Andrew – Semantics! It is NOT the traditional first goal. Sorry, but you’re misrepresenting the discipline. Too bad.

        • jrc says:

          I’ll back Andrew up a little bit, but I think it needs qualification:

          The focus of reduced-form econometrics aimed at estimating causal effects has been primarily on unbiasedness – at least in my very recent training. That is, the major concern of practitioners estimating causal effects from observational data has been to get an unbiased estimate first, and one with the smallest possible standard errors given unbiasedness second.

          That is not true the in the theoretical econometrics literature (or structural empirical work), where I think the focus has been much more on finding efficient estimators. But that is always “efficient given some set of assumptions”, its just that the assumptions in the theoretical literature, even the weaker ones, are often not accepted by empirical researchers in economics. Empirical reduced-form economists are usually trying to convince the reader that their model latches on to “good” identifying variation in the world, not that their model is the most efficient means of estimating that thing in the world if such and such condition holds.

          I get that this is a little wishy-washy, in that, in order to convince someone you have good identifying variation, you are making assumptions, and that those assumptions imply some efficient estimator, but more often in practice you see people using things like cluster robust (arbitrary) SE estimators, when an FGLS (and more efficient) estimator might still satisfy the explicit assumptions of their model.

          So I think Andrew is right, at least regarding a dominant mode of economic empiricism, but not necessarily right about the aims of econometric theory.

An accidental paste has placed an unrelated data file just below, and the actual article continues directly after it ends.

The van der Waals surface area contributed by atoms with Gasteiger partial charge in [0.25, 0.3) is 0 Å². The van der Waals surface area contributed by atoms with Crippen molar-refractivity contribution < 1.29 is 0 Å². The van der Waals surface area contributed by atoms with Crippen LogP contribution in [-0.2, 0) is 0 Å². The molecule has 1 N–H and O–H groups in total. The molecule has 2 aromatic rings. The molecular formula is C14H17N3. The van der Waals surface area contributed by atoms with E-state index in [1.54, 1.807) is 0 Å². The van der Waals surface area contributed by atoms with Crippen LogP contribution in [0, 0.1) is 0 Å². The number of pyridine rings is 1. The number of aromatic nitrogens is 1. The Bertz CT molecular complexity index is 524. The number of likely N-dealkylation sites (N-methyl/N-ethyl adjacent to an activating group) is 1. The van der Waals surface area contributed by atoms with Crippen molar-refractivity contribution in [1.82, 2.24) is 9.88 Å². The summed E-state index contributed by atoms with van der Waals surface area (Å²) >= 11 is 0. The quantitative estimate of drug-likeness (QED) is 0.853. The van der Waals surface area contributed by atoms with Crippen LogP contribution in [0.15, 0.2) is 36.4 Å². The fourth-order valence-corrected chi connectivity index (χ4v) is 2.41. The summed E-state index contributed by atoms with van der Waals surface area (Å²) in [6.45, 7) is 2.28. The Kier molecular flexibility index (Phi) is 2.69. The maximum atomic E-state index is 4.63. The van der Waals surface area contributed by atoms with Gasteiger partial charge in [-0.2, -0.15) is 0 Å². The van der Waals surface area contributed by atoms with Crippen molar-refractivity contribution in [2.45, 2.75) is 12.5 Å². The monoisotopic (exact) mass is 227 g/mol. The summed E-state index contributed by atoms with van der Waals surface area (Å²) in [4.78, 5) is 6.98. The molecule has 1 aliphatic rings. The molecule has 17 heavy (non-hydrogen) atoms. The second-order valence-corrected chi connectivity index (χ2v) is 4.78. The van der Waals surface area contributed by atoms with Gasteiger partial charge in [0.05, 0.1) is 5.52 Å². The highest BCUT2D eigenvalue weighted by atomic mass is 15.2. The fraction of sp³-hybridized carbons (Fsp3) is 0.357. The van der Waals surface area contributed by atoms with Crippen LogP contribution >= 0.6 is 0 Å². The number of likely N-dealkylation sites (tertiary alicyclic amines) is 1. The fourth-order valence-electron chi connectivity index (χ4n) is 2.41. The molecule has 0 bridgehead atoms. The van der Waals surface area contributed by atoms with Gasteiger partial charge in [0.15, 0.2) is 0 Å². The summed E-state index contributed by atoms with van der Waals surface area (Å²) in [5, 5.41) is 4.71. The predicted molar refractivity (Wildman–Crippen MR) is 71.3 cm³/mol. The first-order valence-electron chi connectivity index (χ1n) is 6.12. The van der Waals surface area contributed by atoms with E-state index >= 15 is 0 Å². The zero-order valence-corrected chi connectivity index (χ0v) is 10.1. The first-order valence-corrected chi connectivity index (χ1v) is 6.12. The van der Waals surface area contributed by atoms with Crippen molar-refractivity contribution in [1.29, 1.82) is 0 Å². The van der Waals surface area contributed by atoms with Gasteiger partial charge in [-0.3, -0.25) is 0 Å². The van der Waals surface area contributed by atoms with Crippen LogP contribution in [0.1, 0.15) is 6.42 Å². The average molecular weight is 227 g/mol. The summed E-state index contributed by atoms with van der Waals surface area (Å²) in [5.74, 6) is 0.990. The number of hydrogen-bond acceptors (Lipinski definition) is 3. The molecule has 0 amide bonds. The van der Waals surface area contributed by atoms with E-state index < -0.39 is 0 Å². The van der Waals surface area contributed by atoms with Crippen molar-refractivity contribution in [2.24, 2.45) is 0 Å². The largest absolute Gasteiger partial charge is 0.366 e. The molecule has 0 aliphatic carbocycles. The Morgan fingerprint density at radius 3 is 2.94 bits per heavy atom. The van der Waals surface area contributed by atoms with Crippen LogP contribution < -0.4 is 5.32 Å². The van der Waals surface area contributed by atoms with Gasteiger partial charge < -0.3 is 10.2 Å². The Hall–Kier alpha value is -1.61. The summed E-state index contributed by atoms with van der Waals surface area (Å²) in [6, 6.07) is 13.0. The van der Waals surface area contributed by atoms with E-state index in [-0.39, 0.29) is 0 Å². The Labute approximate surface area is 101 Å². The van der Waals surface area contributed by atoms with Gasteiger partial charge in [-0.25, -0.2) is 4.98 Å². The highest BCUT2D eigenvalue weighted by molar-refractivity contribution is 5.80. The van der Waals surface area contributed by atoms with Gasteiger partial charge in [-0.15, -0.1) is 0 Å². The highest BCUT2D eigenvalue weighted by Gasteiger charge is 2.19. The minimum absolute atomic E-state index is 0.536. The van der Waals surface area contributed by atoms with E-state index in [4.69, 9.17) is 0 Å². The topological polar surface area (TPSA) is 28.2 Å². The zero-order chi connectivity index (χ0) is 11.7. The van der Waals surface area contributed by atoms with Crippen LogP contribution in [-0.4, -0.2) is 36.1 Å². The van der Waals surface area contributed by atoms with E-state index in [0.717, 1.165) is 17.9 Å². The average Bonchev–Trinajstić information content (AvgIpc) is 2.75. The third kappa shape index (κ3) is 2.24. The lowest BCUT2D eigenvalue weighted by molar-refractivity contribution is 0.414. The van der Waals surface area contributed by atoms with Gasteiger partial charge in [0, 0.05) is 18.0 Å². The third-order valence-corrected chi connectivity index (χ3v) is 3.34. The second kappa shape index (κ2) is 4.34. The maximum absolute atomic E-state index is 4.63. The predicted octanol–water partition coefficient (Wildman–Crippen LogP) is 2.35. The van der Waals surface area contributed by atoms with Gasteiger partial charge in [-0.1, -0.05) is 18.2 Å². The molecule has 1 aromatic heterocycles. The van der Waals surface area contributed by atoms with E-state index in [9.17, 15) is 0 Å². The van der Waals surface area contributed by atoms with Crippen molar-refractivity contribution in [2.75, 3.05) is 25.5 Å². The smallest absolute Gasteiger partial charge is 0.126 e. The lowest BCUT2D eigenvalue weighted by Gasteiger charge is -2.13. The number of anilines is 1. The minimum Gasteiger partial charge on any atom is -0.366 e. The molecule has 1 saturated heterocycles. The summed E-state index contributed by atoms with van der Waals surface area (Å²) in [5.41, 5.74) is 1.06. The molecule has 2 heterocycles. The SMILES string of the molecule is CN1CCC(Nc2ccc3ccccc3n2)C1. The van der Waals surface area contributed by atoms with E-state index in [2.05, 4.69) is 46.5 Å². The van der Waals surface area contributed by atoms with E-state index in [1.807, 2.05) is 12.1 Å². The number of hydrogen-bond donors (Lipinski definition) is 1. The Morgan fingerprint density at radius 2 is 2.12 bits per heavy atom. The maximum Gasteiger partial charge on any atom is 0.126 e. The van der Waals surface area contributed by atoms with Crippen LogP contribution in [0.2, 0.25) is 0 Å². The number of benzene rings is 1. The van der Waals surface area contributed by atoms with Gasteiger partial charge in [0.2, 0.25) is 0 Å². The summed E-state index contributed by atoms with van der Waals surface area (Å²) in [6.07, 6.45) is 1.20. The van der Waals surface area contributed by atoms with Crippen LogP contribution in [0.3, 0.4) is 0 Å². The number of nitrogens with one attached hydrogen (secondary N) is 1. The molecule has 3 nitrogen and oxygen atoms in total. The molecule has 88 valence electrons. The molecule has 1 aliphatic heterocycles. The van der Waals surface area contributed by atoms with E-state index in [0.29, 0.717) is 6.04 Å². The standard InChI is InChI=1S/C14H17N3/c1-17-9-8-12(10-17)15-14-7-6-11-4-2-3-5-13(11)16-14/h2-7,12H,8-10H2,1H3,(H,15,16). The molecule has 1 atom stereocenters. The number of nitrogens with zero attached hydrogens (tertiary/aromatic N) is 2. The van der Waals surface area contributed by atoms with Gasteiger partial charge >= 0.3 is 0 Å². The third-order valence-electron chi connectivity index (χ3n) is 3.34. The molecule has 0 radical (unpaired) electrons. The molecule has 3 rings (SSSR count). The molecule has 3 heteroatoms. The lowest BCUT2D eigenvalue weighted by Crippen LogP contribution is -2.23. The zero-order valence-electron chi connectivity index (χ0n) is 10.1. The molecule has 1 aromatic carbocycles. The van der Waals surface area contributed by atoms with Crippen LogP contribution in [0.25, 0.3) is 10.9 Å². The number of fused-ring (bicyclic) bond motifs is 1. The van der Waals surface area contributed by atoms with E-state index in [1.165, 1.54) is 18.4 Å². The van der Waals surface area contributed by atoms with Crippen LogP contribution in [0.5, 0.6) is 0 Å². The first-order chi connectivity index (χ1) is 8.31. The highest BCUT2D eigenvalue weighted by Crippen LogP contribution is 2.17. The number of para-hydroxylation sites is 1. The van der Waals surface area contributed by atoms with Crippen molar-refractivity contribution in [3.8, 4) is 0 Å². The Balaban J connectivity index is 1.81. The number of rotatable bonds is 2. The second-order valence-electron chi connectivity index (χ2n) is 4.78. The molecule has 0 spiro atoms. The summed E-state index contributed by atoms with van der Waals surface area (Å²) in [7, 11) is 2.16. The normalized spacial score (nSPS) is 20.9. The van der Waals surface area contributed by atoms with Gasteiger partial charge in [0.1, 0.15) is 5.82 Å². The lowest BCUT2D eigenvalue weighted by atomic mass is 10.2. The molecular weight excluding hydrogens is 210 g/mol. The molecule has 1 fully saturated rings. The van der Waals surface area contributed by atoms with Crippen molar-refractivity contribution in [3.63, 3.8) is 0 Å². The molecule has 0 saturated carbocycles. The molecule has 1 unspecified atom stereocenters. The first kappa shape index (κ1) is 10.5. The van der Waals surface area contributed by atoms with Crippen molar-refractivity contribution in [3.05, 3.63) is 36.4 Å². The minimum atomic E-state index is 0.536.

Does that strike you as a reasonable interpretation?

        • Andrew says:


          I gave my talk, I spoke with the econometricians, and I realize you’re right. More in a future post, once I get organized to write it.

  8. Corey says:

    Aris Spanos is an example of an active academic econometrician who, based on my outsider’s impressions, seems to put more emphasis on unbiasedness as a desirable optimality property and less emphasis on MSE minimization than is common in the econometrics mainstream as represented by Dave Giles and Frederick Guy here in these comments.

  9. Anders_H says:

    I disagree with Andrew here – it is absolutely essential that unbiasedness is the primary objective for applied statisticians doing causal inference. Bias (in the causal inference sense of the word) is a function of whether the thing you are estimating corresponds to the research question. How can you possibly be willing to accept deviations from whether you are estimating the right thing?

    I don’t even understand the purpose of thinking about other properties (such as variance) unless you have eliminated bias. The SE is a weird, non-Bayesian measure of the strength of the evidence. If you are willing to accept bias just to make the evidence appear stronger, you are committing a serious epistemic sin which will massively degrade the validity of the evidence.

    • Martha says:

      To roughly illustrate the idea of the bias-variance tradeoff: Suppose you are trying to estimate a parameter, and suppose the true value is 0. Consider two possible estimators: One is unbiased and has sampling distribution normal with mean 0 and sd 1. The other is biased, and has sampling distribution normal with mean 0.5 and sd 0.5. Draw a picture to see: for 95% of samples, the second estimator (the biased one) gives estimates between -0.5 and 1.5 — which are within 1.5 of the true value. But noticeably fewer than 95% percent of samples will give values of the unbiased estimator that are within 1.5 of the true value.